Students will be admitted in the fall semester, beginning in August. There is no spring semester admission.

The deadline to submit completed applications is March 31. Late applications are accepted but may not receive full consideration regarding financial aid.

Applications should be accompanied by the following supporting materials:

  • Official transcripts of all law and related study, as well as other university education. Graduates of law schools outside the United States should be careful that their transcripts indicate courses taken, number of hours awarded for each course, the grade received in each course, an explanation of the grading system, and a ranking of the individual student. Transcripts in a language other than English, French, or Spanish must be accompanied by an official English translation.
  • Three letters of recommendation by persons who are sufficiently acquainted with the applicant’s work to form an opinion about his or her ability to successfully pursue advanced legal studies. Please provide at least one letter of recommendation from a professor who knows you personally. The remaining two letters of recommendation may be from other professors or academics, or from people who have worked with you on a professional basis. The letters may be mailed by the recommender directly to the LLM program office, or may be included with the application in a sealed envelope, signed by the recommender over the seal.
  • A personal statement including research interests and reason for pursuing advanced legal education, as well as plans following completion of the LLM degree.
  • An official TOEFL or IELTS score sheet should be submitted by all non-native English speakers. The generally accepted minimum TOEFL score is 600 (paper-based), 250 (computer-based), or 100 (Internet-based). The generally accepted minimum IELTS score is 7.5.
  • A check or money order for $50 (in US funds) payable to the “LSU Law Center” as an application fee. The application fee is nonrefundable.
  • Passport-size photo (passport photo).

Student Services, Organizations, and Cultural Activities

Law students have access to many activities and organizations, both at the Law Center and on the main campus. Among the many Law Center student organizations are the Student Bar Association, the International Law Society, the Civil Law Society, and the Federalist Society, to name but a few. Social activities include Tiger Tailgate parties prior to home football games, the weekly “Thank Goodness It’s Friday” (TGIF) gathering on the Old Law Building’s front steps, a Halloween party, the Barrister’s Ball, Assault and Flattery (where the students poke fun at their professors), and many other activities that all law students are encouraged to participate in.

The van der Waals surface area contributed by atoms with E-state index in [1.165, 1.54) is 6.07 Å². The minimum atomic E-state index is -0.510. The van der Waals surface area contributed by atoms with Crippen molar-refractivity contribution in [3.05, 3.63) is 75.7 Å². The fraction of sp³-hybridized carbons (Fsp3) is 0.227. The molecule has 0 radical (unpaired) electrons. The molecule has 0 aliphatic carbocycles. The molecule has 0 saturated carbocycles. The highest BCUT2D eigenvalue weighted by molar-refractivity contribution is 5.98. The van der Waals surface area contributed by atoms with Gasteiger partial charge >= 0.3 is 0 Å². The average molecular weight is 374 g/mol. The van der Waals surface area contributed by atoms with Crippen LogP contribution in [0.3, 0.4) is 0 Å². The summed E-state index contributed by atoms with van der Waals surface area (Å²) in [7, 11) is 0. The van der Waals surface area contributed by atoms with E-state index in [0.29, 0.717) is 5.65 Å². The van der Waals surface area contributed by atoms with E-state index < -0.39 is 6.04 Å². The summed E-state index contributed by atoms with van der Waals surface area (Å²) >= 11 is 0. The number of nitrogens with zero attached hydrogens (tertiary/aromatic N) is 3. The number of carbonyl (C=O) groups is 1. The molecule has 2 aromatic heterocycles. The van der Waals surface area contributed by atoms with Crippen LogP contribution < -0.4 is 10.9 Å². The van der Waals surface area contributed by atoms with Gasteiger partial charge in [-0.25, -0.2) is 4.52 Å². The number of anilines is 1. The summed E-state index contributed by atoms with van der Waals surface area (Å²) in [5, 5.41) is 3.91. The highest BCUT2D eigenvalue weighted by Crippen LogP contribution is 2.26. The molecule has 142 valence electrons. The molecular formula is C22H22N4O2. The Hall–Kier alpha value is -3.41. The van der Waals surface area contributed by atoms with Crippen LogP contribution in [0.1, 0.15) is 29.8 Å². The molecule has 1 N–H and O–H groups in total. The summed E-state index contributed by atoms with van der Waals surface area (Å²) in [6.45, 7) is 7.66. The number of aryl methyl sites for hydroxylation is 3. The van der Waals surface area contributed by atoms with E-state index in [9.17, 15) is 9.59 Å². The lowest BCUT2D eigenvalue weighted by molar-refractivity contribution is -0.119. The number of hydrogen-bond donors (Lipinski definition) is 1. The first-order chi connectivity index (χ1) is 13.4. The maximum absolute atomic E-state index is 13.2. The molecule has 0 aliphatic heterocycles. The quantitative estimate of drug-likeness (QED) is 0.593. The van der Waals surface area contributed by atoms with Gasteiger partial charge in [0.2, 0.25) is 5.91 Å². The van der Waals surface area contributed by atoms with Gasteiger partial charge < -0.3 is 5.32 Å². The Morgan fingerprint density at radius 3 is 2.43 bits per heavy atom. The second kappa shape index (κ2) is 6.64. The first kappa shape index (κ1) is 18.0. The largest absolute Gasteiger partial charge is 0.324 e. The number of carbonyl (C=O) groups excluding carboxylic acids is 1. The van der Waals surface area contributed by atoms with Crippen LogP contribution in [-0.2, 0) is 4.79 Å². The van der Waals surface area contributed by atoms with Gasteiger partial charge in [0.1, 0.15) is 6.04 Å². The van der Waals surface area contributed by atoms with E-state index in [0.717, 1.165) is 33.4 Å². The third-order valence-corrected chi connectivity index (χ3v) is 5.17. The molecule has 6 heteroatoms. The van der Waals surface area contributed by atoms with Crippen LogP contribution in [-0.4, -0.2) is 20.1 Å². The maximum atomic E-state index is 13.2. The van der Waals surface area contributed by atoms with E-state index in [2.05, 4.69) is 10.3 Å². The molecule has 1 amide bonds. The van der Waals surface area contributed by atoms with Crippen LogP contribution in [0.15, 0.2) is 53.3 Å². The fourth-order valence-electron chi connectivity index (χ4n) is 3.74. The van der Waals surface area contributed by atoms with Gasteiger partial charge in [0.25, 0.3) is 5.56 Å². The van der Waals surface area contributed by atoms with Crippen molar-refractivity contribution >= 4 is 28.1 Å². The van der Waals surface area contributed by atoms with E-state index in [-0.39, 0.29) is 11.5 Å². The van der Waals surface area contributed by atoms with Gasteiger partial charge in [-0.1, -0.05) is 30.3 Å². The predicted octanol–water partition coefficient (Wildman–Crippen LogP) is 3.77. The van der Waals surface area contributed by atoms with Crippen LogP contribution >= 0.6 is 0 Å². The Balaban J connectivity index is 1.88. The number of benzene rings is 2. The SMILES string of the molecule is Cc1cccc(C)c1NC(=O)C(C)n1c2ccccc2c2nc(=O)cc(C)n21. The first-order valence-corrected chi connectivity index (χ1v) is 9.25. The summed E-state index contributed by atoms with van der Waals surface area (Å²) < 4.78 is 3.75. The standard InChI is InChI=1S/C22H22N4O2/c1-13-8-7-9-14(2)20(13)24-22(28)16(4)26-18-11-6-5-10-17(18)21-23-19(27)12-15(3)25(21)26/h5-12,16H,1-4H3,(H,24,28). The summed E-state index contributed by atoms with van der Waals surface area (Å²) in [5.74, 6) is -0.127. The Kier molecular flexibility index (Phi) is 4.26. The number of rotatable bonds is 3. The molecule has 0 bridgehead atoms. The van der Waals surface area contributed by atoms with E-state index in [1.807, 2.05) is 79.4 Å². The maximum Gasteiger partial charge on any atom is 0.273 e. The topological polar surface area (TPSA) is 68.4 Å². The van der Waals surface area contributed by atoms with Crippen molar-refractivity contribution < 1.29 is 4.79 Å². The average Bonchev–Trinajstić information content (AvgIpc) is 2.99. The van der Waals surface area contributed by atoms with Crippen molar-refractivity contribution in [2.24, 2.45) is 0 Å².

The LSU campus offers fully equipped sporting facilities at the University Recreation Center (UREC). Want to climb a rock wall or kayak on the LSU lakes? How about taking a swim in the indoor pool, joining a fitness class, or playing tennis or racquetball? The UREC offers all of these activities and many more. LSU itself has a robust sports program and has won national championships in several sports. Most law students have the opportunity to attend a football game in Tiger Stadium, along with nearly 100,000 cheering fans. It is an experience that defies description and shouldn’t be missed!

Cultural activities are in abundance on the LSU campus. The College of Music has several performances each week, often featuring special performers. The College of Dramatic Arts stages multiple productions each year, and the LSU Union Theater hosts nationally touring productions (musicians, plays, and comedians, to name a few) at least twice per month during the academic year. Nationally and internationally known speakers, hosted by various colleges, make presentations, give book readings or literary recitations, and have discussion sessions that are open to all students.

LSU is home to over 1,000 international students from all over the globe, and throughout the academic year, the International Cultural Center hosts a variety of activities and festivals, allowing international students to share their culture with the LSU community.

Career Services

LSU Law has a Career Services office on site, staffed by dedicated career counselors. Counselors are available to meet with students on a one-on-one basis to discuss areas of interest and career goals. The Career Services office sponsors a wide variety of career-related programs throughout the school year. These programs are designed to promote early student self-assessment, pique students’ interest in specialized areas of legal practice, and encourage students to think about job opportunities as they develop a postgraduation employment plan.

Additional Information

This LLM program is more than your typical LLM program. It really is a one-of-a-kind “à la carte” LLM program. Its small size allows the students to evolve in a family-oriented environment. It is a highly personalized program that will adapt to the needs and the interests of the students. The deeply dedicated team will accompany the students throughout the year to make their LLM experience unique and unforgettable. The LLM program staff makes all of the keys, tools, and assistance needed available to the students to help them succeed during this very challenging year. The alumni maintain strong personal ties to the school and often come back to visit.

Of the four law schools in Louisiana, graduates of LSU Law consistently have the highest Louisiana bar passage rate.

Official LLM Guide Footer

Apr 17, 2014, 14:54 PM

Get Adobe Reader to view PDFs indicated on this site by (PDF)

Was this page helpful? Yes No

Why not? (Provide additional feedback below. NOTE: If you have a question or concern regarding your specific circumstances, please go to the Contact Us page.)

Please enter a comment.

Thank you for your feedback.

Why not? (Provide additional feedback below. NOTE: If you have a question or concern regarding your specific circumstances, please go to the Contact Us page.)

This is the page where the feedback was left.
Please do not enter data into this text box. This is a test to reject non-human form submissions.